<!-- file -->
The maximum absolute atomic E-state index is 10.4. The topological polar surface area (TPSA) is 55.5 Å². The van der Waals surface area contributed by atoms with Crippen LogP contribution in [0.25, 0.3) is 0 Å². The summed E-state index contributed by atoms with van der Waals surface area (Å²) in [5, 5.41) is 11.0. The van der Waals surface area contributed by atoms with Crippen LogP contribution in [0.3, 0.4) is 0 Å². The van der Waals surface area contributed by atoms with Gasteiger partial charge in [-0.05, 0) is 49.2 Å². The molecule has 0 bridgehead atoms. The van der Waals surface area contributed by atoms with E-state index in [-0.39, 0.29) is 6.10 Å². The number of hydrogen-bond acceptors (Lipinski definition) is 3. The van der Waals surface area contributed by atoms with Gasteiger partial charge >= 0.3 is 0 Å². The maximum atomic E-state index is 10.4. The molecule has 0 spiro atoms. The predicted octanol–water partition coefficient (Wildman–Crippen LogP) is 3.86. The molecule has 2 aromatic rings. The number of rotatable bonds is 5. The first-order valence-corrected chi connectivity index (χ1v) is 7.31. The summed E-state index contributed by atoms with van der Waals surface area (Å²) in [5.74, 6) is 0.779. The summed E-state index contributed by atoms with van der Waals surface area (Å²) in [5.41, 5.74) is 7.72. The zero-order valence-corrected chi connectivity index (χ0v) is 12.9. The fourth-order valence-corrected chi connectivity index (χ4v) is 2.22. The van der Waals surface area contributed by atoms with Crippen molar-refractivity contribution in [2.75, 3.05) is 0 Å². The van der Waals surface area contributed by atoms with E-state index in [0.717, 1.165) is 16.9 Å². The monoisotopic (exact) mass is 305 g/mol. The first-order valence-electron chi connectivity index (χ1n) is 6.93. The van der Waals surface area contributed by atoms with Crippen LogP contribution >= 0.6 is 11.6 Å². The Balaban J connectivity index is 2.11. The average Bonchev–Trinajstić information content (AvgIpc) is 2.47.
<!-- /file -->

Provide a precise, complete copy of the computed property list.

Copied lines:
The maximum absolute atomic E-state index is 10.4. The topological polar surface area (TPSA) is 55.5 Å². The van der Waals surface area contributed by atoms with Crippen LogP contribution in [0.25, 0.3) is 0 Å². The summed E-state index contributed by atoms with van der Waals surface area (Å²) in [5, 5.41) is 11.0. The van der Waals surface area contributed by atoms with Crippen LogP contribution in [0.3, 0.4) is 0 Å². The van der Waals surface area contributed by atoms with Gasteiger partial charge in [-0.05, 0) is 49.2 Å². The molecule has 0 bridgehead atoms. The van der Waals surface area contributed by atoms with E-state index in [-0.39, 0.29) is 6.10 Å². The number of hydrogen-bond acceptors (Lipinski definition) is 3. The van der Waals surface area contributed by atoms with Gasteiger partial charge >= 0.3 is 0 Å². The maximum atomic E-state index is 10.4. The molecule has 0 spiro atoms. The predicted octanol–water partition coefficient (Wildman–Crippen LogP) is 3.86. The molecule has 2 aromatic rings. The number of rotatable bonds is 5. The first-order valence-corrected chi connectivity index (χ1v) is 7.31. The summed E-state index contributed by atoms with van der Waals surface area (Å²) in [5.74, 6) is 0.779. The summed E-state index contributed by atoms with van der Waals surface area (Å²) in [5.41, 5.74) is 7.72. The zero-order valence-corrected chi connectivity index (χ0v) is 12.9. The fourth-order valence-corrected chi connectivity index (χ4v) is 2.22. The van der Waals surface area contributed by atoms with Crippen molar-refractivity contribution in [2.75, 3.05) is 0 Å². The van der Waals surface area contributed by atoms with E-state index in [0.717, 1.165) is 16.9 Å². The monoisotopic (exact) mass is 305 g/mol. The first-order valence-electron chi connectivity index (χ1n) is 6.93. The van der Waals surface area contributed by atoms with Crippen LogP contribution >= 0.6 is 11.6 Å². The Balaban J connectivity index is 2.11. The average Bonchev–Trinajstić information content (AvgIpc) is 2.47.